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Maps of Renaissance Tuscany on show for first time in 20 years

Maps depicting Renaissance Tuscany are back on display at the Uffizi Galleries in Florence after being hidden from public view for more than 20 years.

The wall paintings were commissioned in the late 1500s by Ferdinando I de’ Medici after the republic of Florence’s conquering of its rival Siena led to the creation the Grand Duchy of Tuscany and depict the newly unified territory.

More than 1,200 cities and towns, whose names are written in gold, are featured in the three maps designed by the cartographer Stefano Bonsignori and painted by Ludovico Buti.

A map of old Tuscany inside the newly opened Uffizi Gallery room of maps
A map of old Tuscany inside the newly opened Uffizi Gallery room of maps. Photograph: Uffizi Galleries

The maps were the first large-scale representation of Tuscany and are displayed in the museum’s “hall of the geographical maps”, where the Italian director Dario Argento shot a scene from his 1996 film The Stendhal Syndrome, about the mysterious illness thought to strike visitors to Florence after they become overwhelmed by the beauty of the city’s artistic masterpieces.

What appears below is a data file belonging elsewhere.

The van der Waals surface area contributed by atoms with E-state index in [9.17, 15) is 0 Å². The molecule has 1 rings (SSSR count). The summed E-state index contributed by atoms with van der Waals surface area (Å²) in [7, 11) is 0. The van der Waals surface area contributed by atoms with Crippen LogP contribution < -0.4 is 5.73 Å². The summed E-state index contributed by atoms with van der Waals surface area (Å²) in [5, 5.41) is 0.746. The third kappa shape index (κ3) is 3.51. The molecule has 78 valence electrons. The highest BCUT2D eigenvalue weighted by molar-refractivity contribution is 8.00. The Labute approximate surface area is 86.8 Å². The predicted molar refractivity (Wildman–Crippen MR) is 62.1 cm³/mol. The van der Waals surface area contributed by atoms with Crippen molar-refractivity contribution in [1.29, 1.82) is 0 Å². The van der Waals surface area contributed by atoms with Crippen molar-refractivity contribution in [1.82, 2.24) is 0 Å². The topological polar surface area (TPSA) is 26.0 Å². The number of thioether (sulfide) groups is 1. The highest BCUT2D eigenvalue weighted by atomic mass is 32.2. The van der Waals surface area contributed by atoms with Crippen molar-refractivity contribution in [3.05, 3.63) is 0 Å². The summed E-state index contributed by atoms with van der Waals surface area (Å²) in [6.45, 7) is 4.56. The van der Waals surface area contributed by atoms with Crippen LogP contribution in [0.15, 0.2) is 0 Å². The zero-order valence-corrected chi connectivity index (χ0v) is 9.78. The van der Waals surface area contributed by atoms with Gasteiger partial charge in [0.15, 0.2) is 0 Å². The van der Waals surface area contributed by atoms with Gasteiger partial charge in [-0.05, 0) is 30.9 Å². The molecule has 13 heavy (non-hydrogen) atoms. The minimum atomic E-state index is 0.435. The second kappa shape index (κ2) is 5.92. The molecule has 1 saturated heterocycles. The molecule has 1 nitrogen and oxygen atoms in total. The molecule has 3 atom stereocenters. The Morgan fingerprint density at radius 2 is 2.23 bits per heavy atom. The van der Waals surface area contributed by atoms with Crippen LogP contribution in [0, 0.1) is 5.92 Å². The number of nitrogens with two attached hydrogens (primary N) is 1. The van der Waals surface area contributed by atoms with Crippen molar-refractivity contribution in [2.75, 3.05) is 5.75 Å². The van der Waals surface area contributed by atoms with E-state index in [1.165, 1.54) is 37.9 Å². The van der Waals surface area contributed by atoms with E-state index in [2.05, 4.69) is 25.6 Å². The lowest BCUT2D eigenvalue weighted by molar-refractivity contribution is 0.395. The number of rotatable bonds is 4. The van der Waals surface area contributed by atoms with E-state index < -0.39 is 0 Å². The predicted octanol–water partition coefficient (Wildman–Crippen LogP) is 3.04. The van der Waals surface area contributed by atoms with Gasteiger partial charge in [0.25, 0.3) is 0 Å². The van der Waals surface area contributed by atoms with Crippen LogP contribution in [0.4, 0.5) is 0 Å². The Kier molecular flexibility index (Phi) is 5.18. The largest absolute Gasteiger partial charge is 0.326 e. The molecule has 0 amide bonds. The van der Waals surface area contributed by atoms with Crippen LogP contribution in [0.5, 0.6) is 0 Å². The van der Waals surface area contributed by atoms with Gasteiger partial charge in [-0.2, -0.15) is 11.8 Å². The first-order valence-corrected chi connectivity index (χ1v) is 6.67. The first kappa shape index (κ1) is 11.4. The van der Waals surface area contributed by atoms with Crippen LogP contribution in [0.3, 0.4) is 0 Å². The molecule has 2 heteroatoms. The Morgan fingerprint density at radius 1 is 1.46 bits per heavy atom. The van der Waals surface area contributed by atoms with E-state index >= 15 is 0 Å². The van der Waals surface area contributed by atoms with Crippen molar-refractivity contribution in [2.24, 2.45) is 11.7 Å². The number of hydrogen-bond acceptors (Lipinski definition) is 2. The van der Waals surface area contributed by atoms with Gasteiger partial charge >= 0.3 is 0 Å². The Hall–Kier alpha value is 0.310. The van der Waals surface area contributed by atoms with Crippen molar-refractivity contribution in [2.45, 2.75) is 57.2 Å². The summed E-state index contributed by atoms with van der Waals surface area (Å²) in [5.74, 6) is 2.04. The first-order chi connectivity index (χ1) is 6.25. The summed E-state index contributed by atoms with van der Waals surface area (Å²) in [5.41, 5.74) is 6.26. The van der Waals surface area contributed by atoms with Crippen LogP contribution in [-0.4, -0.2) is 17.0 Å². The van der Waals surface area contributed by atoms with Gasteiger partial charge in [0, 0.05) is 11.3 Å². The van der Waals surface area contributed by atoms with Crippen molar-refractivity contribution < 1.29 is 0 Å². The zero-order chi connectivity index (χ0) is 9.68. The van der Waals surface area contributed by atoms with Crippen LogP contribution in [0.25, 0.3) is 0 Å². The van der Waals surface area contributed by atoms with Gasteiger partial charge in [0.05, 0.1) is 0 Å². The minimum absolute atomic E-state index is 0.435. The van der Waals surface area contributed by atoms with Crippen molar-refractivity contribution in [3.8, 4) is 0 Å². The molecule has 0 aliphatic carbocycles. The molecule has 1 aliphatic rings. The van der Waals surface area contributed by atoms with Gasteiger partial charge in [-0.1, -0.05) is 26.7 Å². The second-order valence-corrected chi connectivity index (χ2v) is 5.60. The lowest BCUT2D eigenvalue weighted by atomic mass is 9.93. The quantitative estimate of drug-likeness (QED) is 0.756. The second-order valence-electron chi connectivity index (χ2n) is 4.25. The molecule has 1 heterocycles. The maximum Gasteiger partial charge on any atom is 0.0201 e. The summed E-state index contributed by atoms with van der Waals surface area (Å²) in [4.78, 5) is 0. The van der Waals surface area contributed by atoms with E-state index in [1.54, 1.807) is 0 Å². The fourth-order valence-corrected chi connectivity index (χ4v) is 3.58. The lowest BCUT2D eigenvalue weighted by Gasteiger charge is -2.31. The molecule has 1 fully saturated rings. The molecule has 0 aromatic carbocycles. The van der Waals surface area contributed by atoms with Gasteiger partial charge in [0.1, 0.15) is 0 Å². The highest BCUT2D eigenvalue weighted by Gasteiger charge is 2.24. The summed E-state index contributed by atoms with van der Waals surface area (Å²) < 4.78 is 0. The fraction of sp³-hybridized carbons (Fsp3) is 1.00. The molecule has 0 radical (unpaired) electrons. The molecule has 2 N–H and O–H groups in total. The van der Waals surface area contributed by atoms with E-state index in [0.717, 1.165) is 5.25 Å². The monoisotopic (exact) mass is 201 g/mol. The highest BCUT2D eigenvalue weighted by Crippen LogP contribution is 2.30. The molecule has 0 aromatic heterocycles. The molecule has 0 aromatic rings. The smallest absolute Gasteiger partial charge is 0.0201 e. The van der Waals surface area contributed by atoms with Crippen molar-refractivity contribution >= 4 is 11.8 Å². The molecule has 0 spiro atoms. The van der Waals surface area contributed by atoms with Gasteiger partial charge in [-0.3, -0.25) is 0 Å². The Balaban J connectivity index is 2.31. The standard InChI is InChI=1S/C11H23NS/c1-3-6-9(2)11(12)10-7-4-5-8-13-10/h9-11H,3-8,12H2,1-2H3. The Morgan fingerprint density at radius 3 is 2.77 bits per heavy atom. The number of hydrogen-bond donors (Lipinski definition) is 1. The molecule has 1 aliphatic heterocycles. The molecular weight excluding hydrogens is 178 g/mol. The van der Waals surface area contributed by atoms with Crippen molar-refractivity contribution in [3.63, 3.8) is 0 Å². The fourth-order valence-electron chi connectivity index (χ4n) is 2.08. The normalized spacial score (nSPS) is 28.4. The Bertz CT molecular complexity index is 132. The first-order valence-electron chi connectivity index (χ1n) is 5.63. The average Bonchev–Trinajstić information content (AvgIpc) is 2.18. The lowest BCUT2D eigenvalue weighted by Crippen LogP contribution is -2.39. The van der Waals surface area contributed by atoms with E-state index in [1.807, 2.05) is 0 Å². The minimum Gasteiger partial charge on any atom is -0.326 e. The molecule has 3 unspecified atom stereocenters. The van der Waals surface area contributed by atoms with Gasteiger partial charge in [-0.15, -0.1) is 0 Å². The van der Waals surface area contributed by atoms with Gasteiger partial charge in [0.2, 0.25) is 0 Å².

One wall depicts the map of the Florence territory, while another depicts Siena. A third wall features a map of Elba Island off the Tuscan coast.

The room also contains a huge window from where visitors can get a bird’s eye view over the landscape of present-day Florence, including the Palazzo Vecchio and the basilicas of Santa Croce and San Miniato al Monte.

Inside the room of maps at Uffizi Galleries
Inside the room of maps at Uffizi Galleries. Photograph: Uffizi Galleries

The restoration of the maps cost €700,000 (£600,000).

“Even the smallest and most remote towns are elegantly written in gold and are often accompanied by the first known pictorial representation of the various locations,” said Eike Schmidt, the director of the Uffizi Galleries. “The inhabitants of the [Tuscan] region will be able to recognise places they love in these large maps.”

The room, which also now contains seats for visitors, had been closed since the late 1990s.

“It was a very old-fashioned, stuffy room that was clearly in need of restoration, although the official reason for keeping it closed was always lack of staff,” said Schmidt. “The wall paintings were darkened and you were really able to notice the dust. We’ve been able to restore them, clean them and install technology that automatically counts the number of people inside the room at one time.”

Uffizi hall of maps
The restoration of the maps, cost €700,000 (£600,000). Photograph: Uffizi

The maps will be on show to the public from Tuesday to a maximum of 20 visitors at a time.

The maps were commissioned by Ferdinando I to celebrate the conquering of Siena by Florence. Ferdinando I was the son of Cosimo I de’ Medici, the first grand duke of Tuscany, who commissioned the architect Giorgio Vasari to build the Uffizi palace in 1560.

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